Antique French Gadgets

PopSci travels to Paris's Conservatoire National des Arts et Métiers to round up the scientific instruments and machines of the 18th and 19th centuries.

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Some kind of early telegraph . . . I think the guy cranking one handle could Morse-code the dude cranking the other. Mostly they’d talk about what that dome on the top is for.

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Couldn’t read the sign for this old plane, but it contained a picture of a bat and the figure 16 meters.

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Edison phonograph from the late 19th century.

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Crazy supercomputer from the 1970s. I wonder if it can run homebrew . . .

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A nine cylinder, two stroke, radial aircraft engine. Probably from the early 1930s. (Thanks to Steve Long)

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Electron microscope from the 1970s.

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Can’t for the life of me remember what this was–I think it had something to do with mathematics machines, but doesn’t it just look like something out of the Matrix ship?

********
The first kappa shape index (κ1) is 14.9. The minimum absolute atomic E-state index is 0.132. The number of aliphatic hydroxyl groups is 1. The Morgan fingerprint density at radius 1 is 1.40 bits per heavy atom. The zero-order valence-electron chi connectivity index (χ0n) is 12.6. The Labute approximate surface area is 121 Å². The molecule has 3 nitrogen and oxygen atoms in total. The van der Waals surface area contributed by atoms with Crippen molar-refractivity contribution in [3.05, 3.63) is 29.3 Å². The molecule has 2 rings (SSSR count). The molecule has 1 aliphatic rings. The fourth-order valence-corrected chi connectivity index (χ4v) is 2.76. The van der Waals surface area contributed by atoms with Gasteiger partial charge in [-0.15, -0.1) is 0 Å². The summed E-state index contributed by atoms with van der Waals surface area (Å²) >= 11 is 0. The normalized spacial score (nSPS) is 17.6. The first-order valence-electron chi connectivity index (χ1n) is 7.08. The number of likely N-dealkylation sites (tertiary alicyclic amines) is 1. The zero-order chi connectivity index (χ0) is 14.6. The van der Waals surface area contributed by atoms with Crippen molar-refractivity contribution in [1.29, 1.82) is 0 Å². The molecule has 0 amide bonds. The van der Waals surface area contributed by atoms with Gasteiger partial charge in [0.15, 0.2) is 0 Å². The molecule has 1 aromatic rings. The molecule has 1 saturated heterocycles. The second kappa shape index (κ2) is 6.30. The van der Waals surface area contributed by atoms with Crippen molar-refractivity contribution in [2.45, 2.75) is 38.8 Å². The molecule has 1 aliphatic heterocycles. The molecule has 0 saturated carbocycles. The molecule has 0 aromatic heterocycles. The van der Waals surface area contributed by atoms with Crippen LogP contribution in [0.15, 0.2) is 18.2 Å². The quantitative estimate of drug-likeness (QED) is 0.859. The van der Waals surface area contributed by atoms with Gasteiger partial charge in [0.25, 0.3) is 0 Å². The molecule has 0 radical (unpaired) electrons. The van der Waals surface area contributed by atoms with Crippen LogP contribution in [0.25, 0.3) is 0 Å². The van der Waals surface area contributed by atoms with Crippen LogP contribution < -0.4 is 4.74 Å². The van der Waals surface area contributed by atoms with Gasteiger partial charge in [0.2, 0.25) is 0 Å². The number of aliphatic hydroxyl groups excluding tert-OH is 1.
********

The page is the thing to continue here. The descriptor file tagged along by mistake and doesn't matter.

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This was called a ‘portable typewriter’ . . . couldn’t tell if it had Bluetooth.

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The original watch-cam–very sneaky.

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This was something like one of the last steam engine designs–apparently it was once used to pump water from the Seine.

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A chemical set near the early photography and daguerreotype exhibits . . . also what I imagine Theo Gray’s cupboard looks like.

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Grover Bell telephone set, 1896. Not sure why the tubes are so long. I think back then people’s ears were much farther from their mouths.

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A television camera circa 1960–I think this is the front.